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Tim Hussin, Deseret Morning News
Eight-year-old Cully Graham and his dad Jess ski cross-county at Jolley's Ranch.

SPRINGVILLE — Some 25 years ago a city-owned hill in Hobble Creek Canyon was a popular place to go winter tubing.

"It was a great hill," said former Springville Herald owner Martin Conover. "You could get up some great speeds."

But a city attorney feared "we could get really nailed" if anyone was hurt on the hill at Jolley's Ranch, Conover recalled.

He didn't remember anyone getting hurt, but someone was hurt in 1983, said Alex Roylands, then a part-time employee for the city who is now director of the buildings and grounds department. To prevent further liability, the hill was closed.

The new sledding hill is designed more for children. It's not a "crazy hill," Roylands said.

The winter park had been proposed a few times over the years, but the City Council wasn't willing to budget for it, he said.

Canyon parks and recreation supervisor Kim Francom credits a new council and mayor for reopening the recreation area.

The 350-acre ranch has been used just for summer camping. When the city put in restrooms and heated them for winter use, Francom thought the ranch had sat idle long enough in the winter, so he approached the City Council with a plan and a budget. The council bought it.

The winter playground just opened with nearly five miles of groomed trails for cross country skiing and snowshoeing, a tubing and sledding hill and parking areas for snowmobilers. Near the barn an 11-acre area has been set aside for skating on skis, he said. No downhill skiing is available.

It's the only site south of Sundance Ski Resort and Soldier Hollow designed for winter sports, Francom said.

"It was locked up for 20-plus years," he said.

As for that great sledding hill, the city planted trees on it to discourage its use, Conover said.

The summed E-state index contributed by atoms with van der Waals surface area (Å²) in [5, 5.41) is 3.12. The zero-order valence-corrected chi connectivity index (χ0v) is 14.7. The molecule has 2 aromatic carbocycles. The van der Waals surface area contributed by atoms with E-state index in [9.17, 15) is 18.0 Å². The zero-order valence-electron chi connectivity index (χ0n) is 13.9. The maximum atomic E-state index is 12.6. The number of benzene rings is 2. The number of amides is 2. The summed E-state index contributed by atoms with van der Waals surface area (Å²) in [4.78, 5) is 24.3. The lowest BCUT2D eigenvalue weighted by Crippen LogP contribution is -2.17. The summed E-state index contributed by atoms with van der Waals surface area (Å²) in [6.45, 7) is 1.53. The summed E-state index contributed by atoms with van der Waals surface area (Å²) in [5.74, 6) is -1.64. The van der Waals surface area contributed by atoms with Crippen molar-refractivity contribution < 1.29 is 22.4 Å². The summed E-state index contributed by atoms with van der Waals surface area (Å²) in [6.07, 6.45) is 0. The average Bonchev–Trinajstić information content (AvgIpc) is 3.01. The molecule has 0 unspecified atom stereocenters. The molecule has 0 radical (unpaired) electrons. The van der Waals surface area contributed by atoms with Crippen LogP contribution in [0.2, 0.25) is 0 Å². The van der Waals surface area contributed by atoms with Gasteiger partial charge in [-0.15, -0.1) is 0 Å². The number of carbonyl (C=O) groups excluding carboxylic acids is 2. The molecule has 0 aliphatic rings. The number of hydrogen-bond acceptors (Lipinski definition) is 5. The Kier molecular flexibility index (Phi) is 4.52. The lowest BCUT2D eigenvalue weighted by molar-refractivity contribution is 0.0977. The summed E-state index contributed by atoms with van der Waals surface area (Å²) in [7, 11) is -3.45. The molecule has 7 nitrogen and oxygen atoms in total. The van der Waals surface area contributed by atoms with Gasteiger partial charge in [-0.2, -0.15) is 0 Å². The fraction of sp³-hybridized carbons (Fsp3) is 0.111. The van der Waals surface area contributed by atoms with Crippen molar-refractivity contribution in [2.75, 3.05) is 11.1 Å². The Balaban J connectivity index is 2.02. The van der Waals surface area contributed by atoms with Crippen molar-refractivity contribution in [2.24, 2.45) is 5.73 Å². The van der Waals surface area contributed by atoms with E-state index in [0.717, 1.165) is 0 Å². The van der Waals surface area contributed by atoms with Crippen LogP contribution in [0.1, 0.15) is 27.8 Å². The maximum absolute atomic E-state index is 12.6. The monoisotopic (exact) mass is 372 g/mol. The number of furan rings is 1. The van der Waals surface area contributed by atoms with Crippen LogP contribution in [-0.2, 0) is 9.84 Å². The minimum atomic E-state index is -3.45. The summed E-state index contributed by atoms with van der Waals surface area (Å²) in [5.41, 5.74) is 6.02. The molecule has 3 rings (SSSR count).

On Saturday, the sledding hill was packed with tubers and sledders enjoying the groomed hill under blue skies. An upturn at the bottom of the hill stops sledders, while a net beyond that is in place for added safety.

Six of Rich Nichols' grandchildren were among the sledders.

"They're just having a ball," said Nichols of Springville. "They like the long run."

Their father, Chris Nichols of Orem, was also with them.

Tom Hanks of Springville packed his wife and family into their minivan for a few hours at the park.

"It's very organized and safe for little kids," he said.

His children range in age from 2 to 13.

"It felt gleeful," Brooklyn Hanks, 13, said of her sledding experience.

"There're a lot of different tracks, some are slow. I liked the fast ones," Jonathan Hanks, 10, said.

"I hate to see it get crowded," said their mother, Mimi Hanks.

Last year snowmobilers used the right fork of Hollow Creek Canyon, which is not city property, Francom said. Now the city is maintaining trails in the ranch for other types of fun in the snow. The city rents ski and snowshoe equipment by the day and is providing a warming shelter along with selling season passes and giving group discounts.

Tubing and sledding are free, while cross country skiing and snowshoeing are available with full and half-day rates at the Community Services Office, 443 S. 200 East, Mondays through Fridays between 8 a.m. and 5 p.m. The city's Web site www.springville.org has pricing information. Season passes are available.

The winter park is open from 10 a.m. to 5 p.m., Monday through Saturday, with the gate for snowmobile parking remaining open. For more information call Springville Canyon Parks at 489-5872.

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